Third, Internet addiction causes problems in the home and family. If even one member of the family is addicted to the Internet, this can cause discords within the family and breakdowns in family communication. One family had a son who was seriously addicted to Internet gaming. The boy did nothing but go outside to play games, and had no interaction with his family. His mother tried to fix his problem, but she had no income. In the end, the mother delivered his meals to the game room out of worry that her son would starve, but he didn’t care about mother’s efforts. In another family, the parents were addicted to the Internet. In 2012, the police arrested a single mother who abandoned her baby in a plastic bag. The Internet addict bore her baby in a PC room toilet and played a game after throwing her baby away in a flower bed. These are extreme examples, but they show how Internet addiction can destroy the concepts of home and family.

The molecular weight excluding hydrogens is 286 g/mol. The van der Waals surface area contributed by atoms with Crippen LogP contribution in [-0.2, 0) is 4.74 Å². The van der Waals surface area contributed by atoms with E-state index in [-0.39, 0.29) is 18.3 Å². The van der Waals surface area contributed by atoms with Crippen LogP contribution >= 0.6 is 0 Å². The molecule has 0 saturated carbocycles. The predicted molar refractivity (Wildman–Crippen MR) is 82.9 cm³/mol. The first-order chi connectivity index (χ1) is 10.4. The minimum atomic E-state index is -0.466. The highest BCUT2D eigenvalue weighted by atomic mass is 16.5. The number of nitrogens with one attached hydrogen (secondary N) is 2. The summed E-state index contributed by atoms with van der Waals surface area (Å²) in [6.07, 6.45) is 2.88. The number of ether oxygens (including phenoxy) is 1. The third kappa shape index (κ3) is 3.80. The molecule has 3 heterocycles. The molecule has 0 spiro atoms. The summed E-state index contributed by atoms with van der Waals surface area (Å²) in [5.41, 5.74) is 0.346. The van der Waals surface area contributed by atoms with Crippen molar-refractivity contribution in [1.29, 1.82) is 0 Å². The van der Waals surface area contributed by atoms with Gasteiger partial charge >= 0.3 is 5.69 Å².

Internet addiction causes other problems as well. About two years ago, due to the immense popularity of the mobile game Pokemon GO, many people walked the streets looking only at their smartphones and even drove to catch Pokemons. As a result various accidents occurred, including many traffic accidents. According to researchers at Purdue University in Indiana, 145,632 traffic accidents that occurred across the U.S. at that time were related to Pokemon GO. It is also estimated that about 29,370 people were injured and 256 were killed while playing Pokemon GO in various accidents. In addition to traffic accidents, anger felt on the Internet can lead to crime in real life, even arson or murder. As an example, in 2014, a man in his fifties who was addicted to Internet games was arrested by the police because he tried to set fire to a game company when his access to the game was blocked. Additionally, a teenager addicted to online games killed a person. He was an online game addicted boy and was especially addicted to a game called Battlegrounds. In this game, he killed other players with weapons like guns to win the game. The police said that he committed the murder by confusing the game with reality. All of these stories illustrate how Internet addiction causes various problems in society.